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US war strategy is caught between a rock and a hard place

This article is over 17 years, 1 months old
John Rees writes on the tasks facing the anti-war movement in 2007
Issue 2032
US soldiers in Adwania, in the Babil province of Iraq, during a search for insurgents in December of last year
US soldiers in Adwania, in the Babil province of Iraq, during a search for insurgents in December of last year

The imperial project in the Middle East is damaged but not destroyed. It is damaged in part because of the successive blows that have rained down on it from the Iraqi, Afghan, Palestinian and Lebanese resistance since 2002.

But this resistance alone could not have damaged George Bush and Tony Blair’s administrations as much as they have been.

Imperial powers can suffer any amount of death and destruction in their “colonies” so long as it does not translate itself into political pressure at home.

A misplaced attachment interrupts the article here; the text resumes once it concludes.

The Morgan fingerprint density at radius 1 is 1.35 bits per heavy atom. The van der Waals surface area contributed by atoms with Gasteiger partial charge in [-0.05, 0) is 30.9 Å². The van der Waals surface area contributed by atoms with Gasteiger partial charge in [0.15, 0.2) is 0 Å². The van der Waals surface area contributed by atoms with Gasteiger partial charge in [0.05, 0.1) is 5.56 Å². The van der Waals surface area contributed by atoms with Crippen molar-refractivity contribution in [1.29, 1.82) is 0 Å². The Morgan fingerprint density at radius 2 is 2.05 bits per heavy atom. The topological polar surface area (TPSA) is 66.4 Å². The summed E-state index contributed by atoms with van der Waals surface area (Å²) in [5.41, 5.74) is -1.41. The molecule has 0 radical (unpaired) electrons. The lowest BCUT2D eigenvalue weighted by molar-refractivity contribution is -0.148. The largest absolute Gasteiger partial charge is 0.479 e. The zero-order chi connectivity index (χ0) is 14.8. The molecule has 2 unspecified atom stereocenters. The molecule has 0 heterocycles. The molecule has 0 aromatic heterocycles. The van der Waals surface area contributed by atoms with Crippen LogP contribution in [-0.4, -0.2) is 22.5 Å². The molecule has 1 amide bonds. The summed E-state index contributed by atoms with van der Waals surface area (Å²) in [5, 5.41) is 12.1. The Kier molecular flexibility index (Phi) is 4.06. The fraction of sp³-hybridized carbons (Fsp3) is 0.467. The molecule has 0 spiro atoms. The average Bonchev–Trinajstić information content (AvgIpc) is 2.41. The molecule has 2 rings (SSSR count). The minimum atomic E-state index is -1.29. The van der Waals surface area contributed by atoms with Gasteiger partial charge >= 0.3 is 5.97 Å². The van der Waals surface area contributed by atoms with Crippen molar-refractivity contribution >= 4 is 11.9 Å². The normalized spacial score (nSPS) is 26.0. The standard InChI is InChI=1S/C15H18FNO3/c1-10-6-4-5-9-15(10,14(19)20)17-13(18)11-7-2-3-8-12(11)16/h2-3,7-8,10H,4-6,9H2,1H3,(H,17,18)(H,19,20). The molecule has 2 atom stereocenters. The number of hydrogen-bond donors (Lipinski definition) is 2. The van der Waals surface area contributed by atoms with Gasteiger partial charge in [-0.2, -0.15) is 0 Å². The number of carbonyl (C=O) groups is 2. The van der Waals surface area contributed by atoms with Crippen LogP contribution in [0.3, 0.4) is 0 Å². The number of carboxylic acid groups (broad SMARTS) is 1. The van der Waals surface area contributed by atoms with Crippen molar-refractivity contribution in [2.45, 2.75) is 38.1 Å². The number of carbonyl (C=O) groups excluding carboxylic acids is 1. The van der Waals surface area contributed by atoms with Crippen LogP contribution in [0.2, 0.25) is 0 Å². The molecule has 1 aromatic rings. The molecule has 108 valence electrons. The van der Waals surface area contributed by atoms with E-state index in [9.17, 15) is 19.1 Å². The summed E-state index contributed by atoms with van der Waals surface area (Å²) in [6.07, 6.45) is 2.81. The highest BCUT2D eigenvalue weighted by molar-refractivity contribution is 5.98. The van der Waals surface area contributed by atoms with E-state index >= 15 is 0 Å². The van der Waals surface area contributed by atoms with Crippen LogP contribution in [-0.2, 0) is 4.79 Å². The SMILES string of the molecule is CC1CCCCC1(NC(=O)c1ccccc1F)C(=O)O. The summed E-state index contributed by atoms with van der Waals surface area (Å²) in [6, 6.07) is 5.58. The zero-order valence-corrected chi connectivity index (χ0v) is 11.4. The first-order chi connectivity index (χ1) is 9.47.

The international anti-war movement has translated the pressure of the resistance into political pressure on the governments who began the “war on terror”.

This is why the imperial powers are now caught in a vice much like that which held their predecessors at the end of the Vietnam War more than a generation ago.

They face an enemy they cannot defeat militarily on the ground and an opposition that is growing in strength domestically.

The two main supporters of the “war on terror” in mainland Europe, José Maria Aznar in Spain and Silvio Berlusconi in Italy, have both lost elections as a result of the war.

Blair was forced to announce his early departure this year as a direct result of the opposition to his backing for Israel in last summer’s war against Lebanon.

Bush has been damaged by the mid-term elections rout of his Republican party in both houses of Congress.

In the wake of this defeat the recent report by James Baker showed that the foreign policy elite in the US believe that the Iraq occupation is unsustainable in its current form.